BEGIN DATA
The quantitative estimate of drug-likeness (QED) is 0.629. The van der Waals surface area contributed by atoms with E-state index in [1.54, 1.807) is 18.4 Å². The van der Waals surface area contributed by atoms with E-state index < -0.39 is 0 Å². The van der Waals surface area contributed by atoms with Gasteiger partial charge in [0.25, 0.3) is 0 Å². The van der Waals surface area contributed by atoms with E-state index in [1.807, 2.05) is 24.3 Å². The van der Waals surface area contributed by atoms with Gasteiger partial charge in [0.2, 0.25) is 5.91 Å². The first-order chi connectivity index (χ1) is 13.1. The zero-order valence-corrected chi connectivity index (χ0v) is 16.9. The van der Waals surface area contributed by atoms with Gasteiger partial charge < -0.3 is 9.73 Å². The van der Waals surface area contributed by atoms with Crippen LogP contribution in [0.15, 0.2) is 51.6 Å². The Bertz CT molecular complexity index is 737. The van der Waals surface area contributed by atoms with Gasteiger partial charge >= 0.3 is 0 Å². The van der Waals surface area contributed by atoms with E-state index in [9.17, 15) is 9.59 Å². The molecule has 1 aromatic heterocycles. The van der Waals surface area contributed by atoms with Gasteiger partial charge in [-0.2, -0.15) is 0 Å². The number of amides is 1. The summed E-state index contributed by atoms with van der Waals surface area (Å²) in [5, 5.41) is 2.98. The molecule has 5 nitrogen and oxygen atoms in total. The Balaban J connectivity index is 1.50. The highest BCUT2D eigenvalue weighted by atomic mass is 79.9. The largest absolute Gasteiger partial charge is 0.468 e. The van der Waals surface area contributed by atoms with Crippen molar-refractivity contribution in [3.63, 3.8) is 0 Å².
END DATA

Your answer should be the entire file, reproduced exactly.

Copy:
The quantitative estimate of drug-likeness (QED) is 0.629. The van der Waals surface area contributed by atoms with E-state index in [1.54, 1.807) is 18.4 Å². The van der Waals surface area contributed by atoms with E-state index < -0.39 is 0 Å². The van der Waals surface area contributed by atoms with Gasteiger partial charge in [0.25, 0.3) is 0 Å². The van der Waals surface area contributed by atoms with E-state index in [1.807, 2.05) is 24.3 Å². The van der Waals surface area contributed by atoms with Gasteiger partial charge in [0.2, 0.25) is 5.91 Å². The first-order chi connectivity index (χ1) is 13.1. The zero-order valence-corrected chi connectivity index (χ0v) is 16.9. The van der Waals surface area contributed by atoms with Gasteiger partial charge < -0.3 is 9.73 Å². The van der Waals surface area contributed by atoms with Crippen LogP contribution in [0.15, 0.2) is 51.6 Å². The Bertz CT molecular complexity index is 737. The van der Waals surface area contributed by atoms with Gasteiger partial charge >= 0.3 is 0 Å². The van der Waals surface area contributed by atoms with E-state index in [9.17, 15) is 9.59 Å². The molecule has 1 aromatic heterocycles. The van der Waals surface area contributed by atoms with Gasteiger partial charge in [-0.2, -0.15) is 0 Å². The number of amides is 1. The summed E-state index contributed by atoms with van der Waals surface area (Å²) in [5, 5.41) is 2.98. The molecule has 5 nitrogen and oxygen atoms in total. The Balaban J connectivity index is 1.50. The highest BCUT2D eigenvalue weighted by atomic mass is 79.9. The largest absolute Gasteiger partial charge is 0.468 e. The van der Waals surface area contributed by atoms with Crippen molar-refractivity contribution in [3.63, 3.8) is 0 Å².